Prosecutor says spying charges ‘unfounded’ in Cumhuriyet journalists’ trial

Prosecutor says spying charges ‘unfounded’ in Cumhuriyet journalists’ trial

Prosecutor says spying charges ‘unfounded’ in Cumhuriyet journalists’ trial

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Public prosecutor Evliya Çalışkan has said “espionage” charges against daily Cumhuriyet journalists Can Dündar and Erdem Gül, who are on trial for reporting on Turkish intelligence trucks allegedly transporting weapons to rebel groups in Syria, are “unfounded.” 

However, Çalışkan still demanded 25 years in jail for editor-in-chief Dündar and 10 years in jail for Ankara bureau chief Gül for “revealing state secrets,” Cumhuriyet reported. 

The prosecutor said requirements for espionage charges according to Supreme Court of Appeals case law have not been fulfilled in the Dündar and Gül case, stating that no evidence existed on the country on whose behalf Dündar and Gül was spying on Turkey. 

Nevertheless, Çalışkan demanded 25 years in jail for Dündar on charges of “being complicit in acquiring and revealing information that should remain secret, either for the security of the state or for the domestic or international benefit of the state.” He also asked for 10 years in prison for Gül for revealing information that should remain secret.

“A corrupt understanding of press freedoms is not in compliance with national or international legal norms or modern state practices,” the prosecutor said, slamming Dündar for neglecting national security, national interest, state secrets and court decisions. 

Çalışkan also referred to excerpts from Dündar’s recently published book describing the period before and after the printing of the intel trucks story, “Tutuklandık” (“We are Under Arrest” in Turkish), in which Dündar described the warnings of their lawyer. According to the book, Dündar’s lawyer said revealing state secrets was a crime that requires heavy punishment and serving jail time is “inevitable.” 

Çalışkan said this demonstrates that “as opposed to their defense, Can Dündar and Erdem Gül knew they were committing a crime and not pursuing journalistic activities.”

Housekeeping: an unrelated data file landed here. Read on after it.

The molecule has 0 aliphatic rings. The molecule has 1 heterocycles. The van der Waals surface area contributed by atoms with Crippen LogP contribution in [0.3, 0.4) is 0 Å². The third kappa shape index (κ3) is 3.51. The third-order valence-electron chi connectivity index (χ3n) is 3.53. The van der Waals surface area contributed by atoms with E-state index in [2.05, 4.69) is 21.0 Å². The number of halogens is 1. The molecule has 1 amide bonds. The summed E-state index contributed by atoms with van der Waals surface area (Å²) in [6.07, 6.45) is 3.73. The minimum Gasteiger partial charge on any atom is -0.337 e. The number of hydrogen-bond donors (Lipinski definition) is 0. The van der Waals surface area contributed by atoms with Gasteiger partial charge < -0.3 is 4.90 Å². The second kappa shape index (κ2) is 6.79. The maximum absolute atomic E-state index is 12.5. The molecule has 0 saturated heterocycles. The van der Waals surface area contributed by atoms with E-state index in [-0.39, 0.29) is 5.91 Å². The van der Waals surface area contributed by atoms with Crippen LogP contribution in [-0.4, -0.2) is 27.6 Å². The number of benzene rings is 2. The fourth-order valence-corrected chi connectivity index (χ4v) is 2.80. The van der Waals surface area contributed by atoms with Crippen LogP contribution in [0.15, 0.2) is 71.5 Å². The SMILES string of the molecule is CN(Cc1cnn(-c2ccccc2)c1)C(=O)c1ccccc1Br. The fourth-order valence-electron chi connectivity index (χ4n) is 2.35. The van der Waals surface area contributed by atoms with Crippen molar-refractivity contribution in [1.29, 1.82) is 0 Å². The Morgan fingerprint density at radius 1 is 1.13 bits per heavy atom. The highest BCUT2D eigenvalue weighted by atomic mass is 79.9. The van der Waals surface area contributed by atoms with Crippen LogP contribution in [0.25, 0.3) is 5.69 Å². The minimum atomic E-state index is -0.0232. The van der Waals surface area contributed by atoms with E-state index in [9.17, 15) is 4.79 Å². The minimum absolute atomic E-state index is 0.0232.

He also stated that it was not possible to rule on charges of “knowingly aiding the armed terror group FETÖ/PDY [Fethullahist Terrorist Organization/Parallel State Structure],” “being complicit in a crime,” and “acquiring and revealing documents with the purposes of espionage” independently of a case in which prosecutors and soldiers are being tried for searching the intelligence agency trucks. 

An Istanbul court on April 22 rejected a prosecutor’s demand to merge the aforementioned case with that of the Cumhuriyet journalists.

In the other case, for which the merger demand was made, four prosecutors along with a gendarmerie officer are being tried for their role in stopping the trucks. The suspects in the case, who included former Adana chief public prosecutor Süleyman Bağrıyanık, former Adana gendarmerie commander Staff Col. Özkan Çokay and former prosecutors Aziz Takçı, Özcan Şişman and Ahmet Karaca, are being charged with “attempting to overthrow the state” and “revealing information about the state’s security and political activities” for stopping the trucks for a search on January 2014.

Çalışkan said it was necessary to separate the charges on aiding “FETÖ/PDY” from the current case and wait for the Supreme Court of Appeals’ decision.